* Adobe Reader 7.01 on Microsoft Windows
* Adobe Reader 7
* Adobe Reader 7.02 on Microsoft Windows
To Sverre's knowledge, the general "XML External Entity Attack" was first described by Gregory Steuck in 2002 (http://www.securiteam.com/securitynews/6D0100A5PU.html). The following example XML document will make the XML parser read c:\boot.ini and expand it into the content of the foo tag:
Note: The attack is limited to files containing text that the XML parser will allow at the place the External Entity is referenced. Files containing non-printable characters, and files with randomly located less than signs or ampersands, will not be include-able. This restriction greatly limits the number of possible target files.
The remote web server URL points to a script that just displays whatever is sent to it. (Please realize that even if the content of c:\boot.ini is displayed in the local web browser, it has taken a trip to the remote web server before being displayed locally.):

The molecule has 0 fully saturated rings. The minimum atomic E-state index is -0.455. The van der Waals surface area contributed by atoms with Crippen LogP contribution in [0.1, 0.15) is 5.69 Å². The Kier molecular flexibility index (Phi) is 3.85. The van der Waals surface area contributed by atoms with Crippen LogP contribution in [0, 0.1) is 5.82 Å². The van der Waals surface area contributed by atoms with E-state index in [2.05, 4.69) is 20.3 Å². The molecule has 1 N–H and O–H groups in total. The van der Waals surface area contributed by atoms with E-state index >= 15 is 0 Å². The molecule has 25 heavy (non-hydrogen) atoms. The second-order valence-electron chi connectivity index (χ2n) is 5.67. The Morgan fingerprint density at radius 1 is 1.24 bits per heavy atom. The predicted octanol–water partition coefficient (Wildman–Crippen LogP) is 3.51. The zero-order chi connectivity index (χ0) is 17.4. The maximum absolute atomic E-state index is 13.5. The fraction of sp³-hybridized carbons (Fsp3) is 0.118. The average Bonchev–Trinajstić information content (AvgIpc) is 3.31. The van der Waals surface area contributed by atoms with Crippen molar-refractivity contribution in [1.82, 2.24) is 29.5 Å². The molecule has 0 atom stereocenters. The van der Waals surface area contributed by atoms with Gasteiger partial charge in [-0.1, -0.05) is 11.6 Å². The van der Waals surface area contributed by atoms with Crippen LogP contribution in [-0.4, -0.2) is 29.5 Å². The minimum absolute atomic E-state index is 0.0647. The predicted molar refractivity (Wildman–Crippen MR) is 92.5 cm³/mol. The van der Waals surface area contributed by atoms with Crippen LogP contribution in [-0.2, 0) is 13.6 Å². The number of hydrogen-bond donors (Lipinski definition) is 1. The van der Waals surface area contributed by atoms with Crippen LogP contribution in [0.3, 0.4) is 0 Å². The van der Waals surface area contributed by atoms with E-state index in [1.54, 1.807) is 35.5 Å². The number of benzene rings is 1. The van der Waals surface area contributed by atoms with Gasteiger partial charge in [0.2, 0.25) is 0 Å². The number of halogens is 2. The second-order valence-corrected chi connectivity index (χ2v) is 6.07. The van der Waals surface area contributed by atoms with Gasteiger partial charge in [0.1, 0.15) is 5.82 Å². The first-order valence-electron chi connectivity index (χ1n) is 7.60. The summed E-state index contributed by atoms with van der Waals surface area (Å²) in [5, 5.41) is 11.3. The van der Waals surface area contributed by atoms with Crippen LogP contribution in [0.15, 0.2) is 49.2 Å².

multi(0)disk(0)rdisk(0)partition(1)\WINDOWS="Microsoft Windows XP Professional" /fastdetect /NoExecute=OptIn
One can clearly see that the web server got a copy of c:\boot.ini from the local computer. As stated above, the XML parser is rather picky when it comes to the contents of the included file. But it has no problems if the file contains XML, which an increasing number of files appear to do these days.
The vendor has released an update in 2005-06-15.
2005-04-15: Adobe notified
2005-04-20: Reply from Adobe's Product Security Incident Response Team (PSIRT) that they are looking into it
2005-05-09: Sverre H. Huseby sent an E-mail to Adobe's PSIRT asking for the current status
2005-05-10: E-mail from Adobe that they're working on a fix
2005-06-15: Adobe releases the fixed version 7.0.2 for Windows